In any case, this sublime melody (or rather, the sostenuto themes appearing in the A-sections of the ABA form) has recently been used in a new sci-fi film by Ridley Scott, "Prometheus." This pre-quel to the alien trilogy, focuses on the attempts of totally evil, poisonous alien creatures, both grossly slimy and supremely intelligent, to take over and destroy humanity.
Apparently, Ridley Scott has loved this melody for a long time and decided to use it both in the film and in the final credits as a symbol of what matters. Chopin's miniature becomes here the most delicate sign of our shared humanity, threatened and attacked by unbearable screeches of the alien life-killing life forms. [An account loosely based on an article in the Los Angeles Times, July 6, 2012]
Let's listen to the Prelude played by pianists who did not have two left hands:
George Sand wrote in her Histoire de ma vie that Chopin had a very peculiar vision or dream, while playing the piano and working on this prelude:
He saw himself drowned in a lake. Heavy drops of icy water fell in a regular rhythm on his breast, and when I made him listen to the sound of the drops of water indeed falling in rhythm on the roof, he denied having heard it. He was even angry that I should interpret this in terms of imitative sounds. He protested with all his might – and he was right to – against the childishness of such aural imitations. His genius was filled with the mysterious sounds of nature, but transformed into sublime equivalents in musical thought, and not through slavish imitation of the actual external sounds."
Before the cosmic battle of Ridley Scott's aliens, film-makers used the Prelude in a variety of contexts, as listed on Wikipedia by anonymous sribes (thanks for all the work!):
- In the 1979 James Bond movie Moonraker, villain Sir Hugo Drax plays the Raindrop Prelude in his chateau on a grand piano when Bond comes to visit.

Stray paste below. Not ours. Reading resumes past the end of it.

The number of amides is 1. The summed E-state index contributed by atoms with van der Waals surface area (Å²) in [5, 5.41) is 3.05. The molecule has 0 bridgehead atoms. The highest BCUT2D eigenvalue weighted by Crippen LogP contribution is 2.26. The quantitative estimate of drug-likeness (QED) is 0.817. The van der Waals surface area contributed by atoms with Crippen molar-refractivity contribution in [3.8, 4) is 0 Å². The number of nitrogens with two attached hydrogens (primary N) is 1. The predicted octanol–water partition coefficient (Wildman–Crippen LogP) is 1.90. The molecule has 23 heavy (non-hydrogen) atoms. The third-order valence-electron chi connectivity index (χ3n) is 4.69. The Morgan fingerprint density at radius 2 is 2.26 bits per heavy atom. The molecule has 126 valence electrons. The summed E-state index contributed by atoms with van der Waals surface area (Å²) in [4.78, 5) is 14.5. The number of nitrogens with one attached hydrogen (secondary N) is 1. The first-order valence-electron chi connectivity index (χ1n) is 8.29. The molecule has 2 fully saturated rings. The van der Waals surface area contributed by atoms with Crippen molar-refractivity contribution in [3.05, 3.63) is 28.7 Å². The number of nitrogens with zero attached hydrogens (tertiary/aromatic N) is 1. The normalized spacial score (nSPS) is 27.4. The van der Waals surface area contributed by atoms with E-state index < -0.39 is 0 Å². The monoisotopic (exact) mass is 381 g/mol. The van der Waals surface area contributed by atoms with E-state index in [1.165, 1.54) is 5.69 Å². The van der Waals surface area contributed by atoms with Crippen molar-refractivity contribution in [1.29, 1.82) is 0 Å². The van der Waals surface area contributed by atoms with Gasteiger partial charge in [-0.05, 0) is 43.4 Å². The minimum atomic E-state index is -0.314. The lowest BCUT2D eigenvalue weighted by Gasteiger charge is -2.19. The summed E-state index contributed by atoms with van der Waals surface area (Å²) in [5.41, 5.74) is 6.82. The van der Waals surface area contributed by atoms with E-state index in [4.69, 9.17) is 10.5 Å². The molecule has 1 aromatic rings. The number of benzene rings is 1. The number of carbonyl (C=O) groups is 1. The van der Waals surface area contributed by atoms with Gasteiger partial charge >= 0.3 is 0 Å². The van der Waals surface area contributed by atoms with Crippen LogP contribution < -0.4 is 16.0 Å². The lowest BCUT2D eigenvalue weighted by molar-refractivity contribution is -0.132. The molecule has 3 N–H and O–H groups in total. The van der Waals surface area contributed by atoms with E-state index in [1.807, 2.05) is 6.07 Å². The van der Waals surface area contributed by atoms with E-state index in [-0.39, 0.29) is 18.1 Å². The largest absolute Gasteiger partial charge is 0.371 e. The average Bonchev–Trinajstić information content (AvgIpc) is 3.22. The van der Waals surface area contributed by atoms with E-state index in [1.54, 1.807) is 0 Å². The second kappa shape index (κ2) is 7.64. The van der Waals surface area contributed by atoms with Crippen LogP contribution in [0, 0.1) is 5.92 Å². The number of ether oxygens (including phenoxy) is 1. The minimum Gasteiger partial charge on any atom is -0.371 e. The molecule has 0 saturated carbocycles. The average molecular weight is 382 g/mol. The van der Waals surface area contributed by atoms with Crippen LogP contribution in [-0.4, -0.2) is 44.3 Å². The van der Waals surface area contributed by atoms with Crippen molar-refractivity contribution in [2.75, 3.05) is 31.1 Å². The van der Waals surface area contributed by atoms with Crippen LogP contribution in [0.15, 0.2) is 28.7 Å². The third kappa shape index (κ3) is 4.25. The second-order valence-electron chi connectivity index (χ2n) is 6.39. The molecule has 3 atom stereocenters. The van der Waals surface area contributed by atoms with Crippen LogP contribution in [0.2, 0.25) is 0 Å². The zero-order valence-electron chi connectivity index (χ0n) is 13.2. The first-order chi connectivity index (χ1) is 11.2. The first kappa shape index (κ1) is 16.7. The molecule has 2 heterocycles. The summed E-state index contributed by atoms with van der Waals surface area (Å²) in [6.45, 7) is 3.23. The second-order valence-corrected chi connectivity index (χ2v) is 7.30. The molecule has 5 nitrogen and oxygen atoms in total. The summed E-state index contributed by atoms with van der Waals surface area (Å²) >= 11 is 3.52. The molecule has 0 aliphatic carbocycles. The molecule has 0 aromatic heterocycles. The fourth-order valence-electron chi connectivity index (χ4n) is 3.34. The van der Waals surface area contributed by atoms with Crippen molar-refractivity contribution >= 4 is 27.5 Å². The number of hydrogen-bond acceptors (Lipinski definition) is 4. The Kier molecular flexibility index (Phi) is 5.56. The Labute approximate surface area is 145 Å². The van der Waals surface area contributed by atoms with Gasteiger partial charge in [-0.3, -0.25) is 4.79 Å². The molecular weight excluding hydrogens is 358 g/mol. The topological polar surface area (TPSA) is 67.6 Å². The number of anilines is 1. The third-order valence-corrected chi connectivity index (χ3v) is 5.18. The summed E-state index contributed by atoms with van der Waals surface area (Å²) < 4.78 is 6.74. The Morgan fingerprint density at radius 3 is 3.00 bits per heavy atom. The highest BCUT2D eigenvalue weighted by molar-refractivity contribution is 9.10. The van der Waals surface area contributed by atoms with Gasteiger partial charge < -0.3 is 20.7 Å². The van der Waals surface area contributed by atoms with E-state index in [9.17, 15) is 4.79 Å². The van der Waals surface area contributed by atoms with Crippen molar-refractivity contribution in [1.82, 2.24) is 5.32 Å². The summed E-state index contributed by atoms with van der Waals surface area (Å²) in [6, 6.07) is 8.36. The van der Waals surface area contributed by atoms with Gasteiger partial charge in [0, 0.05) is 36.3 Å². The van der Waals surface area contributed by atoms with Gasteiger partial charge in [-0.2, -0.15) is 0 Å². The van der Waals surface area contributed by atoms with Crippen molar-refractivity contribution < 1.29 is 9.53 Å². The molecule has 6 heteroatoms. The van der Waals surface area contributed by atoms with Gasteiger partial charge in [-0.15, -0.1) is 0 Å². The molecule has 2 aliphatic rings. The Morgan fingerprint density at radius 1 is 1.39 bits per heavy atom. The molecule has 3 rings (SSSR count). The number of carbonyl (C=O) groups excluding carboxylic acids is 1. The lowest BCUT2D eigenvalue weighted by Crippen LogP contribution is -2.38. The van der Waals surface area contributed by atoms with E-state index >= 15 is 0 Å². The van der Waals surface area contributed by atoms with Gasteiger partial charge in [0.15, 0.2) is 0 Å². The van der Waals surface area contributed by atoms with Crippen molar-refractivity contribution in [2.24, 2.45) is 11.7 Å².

If you know of more ways to "kill" this perfectly beautiful piece of music, let me know...
The Prelude No. 15 has long been a favorite of poets. In the anthology "Chopin with Cherries," there are no fewer than ten poems inspired by or mentioning this particular prelude. Christine Klocek-Lim goes back to the story by George Sand.
Prelude in Majorca
The wet day carried rain into night
as he composed alone.
With each note he wept
and music fell on the monastery,
each note a cry for breath
his lungs could barely hold.
Even as his world
dissolved around him
“into a terrible dejection,”
he played that old piano in Valldemosa
until tuberculosis didn’t matter;
until the interminable night
became more than a rainstorm,
more than one man sitting alone
at a piano, waiting
“in a kind of quiet desperation”
for his lover to come home
When Aurore finally returned
“in absolute dark”
she said his “wonderful Prelude,”
resounded on the tiles of the Charterhouse
like “tears falling upon his heart.”
Perhaps she is right.
Or perhaps Chopin “denied
having heard” the raindrops.
Perhaps in the alone
of that torrential night
he created his music simply
to hold himself inside life
for just one note longer.
Prelude No.15 in D-flat Major, Op. 28. Quotes from Histoire de Ma Vie (History of My Life, vol. 4) by George Sand (Aurore, Baronne Dudevant).
Another contemporary poet, Carrie Purcell thought about her music lessons...
Prelude in D-Flat Major, Opus 28, No. 15
Carrie A. Purcell
You have to
my teacher said
think of that note like rain,
steady, but who,
my teacher said
wants to hear only that?
On Majorca in a monastery
covered by incessant composition
and everywhere dripping
move the rain lower
let it fill the space left in your lungs
let it triumph
We die so often
we don’t call it dying anymore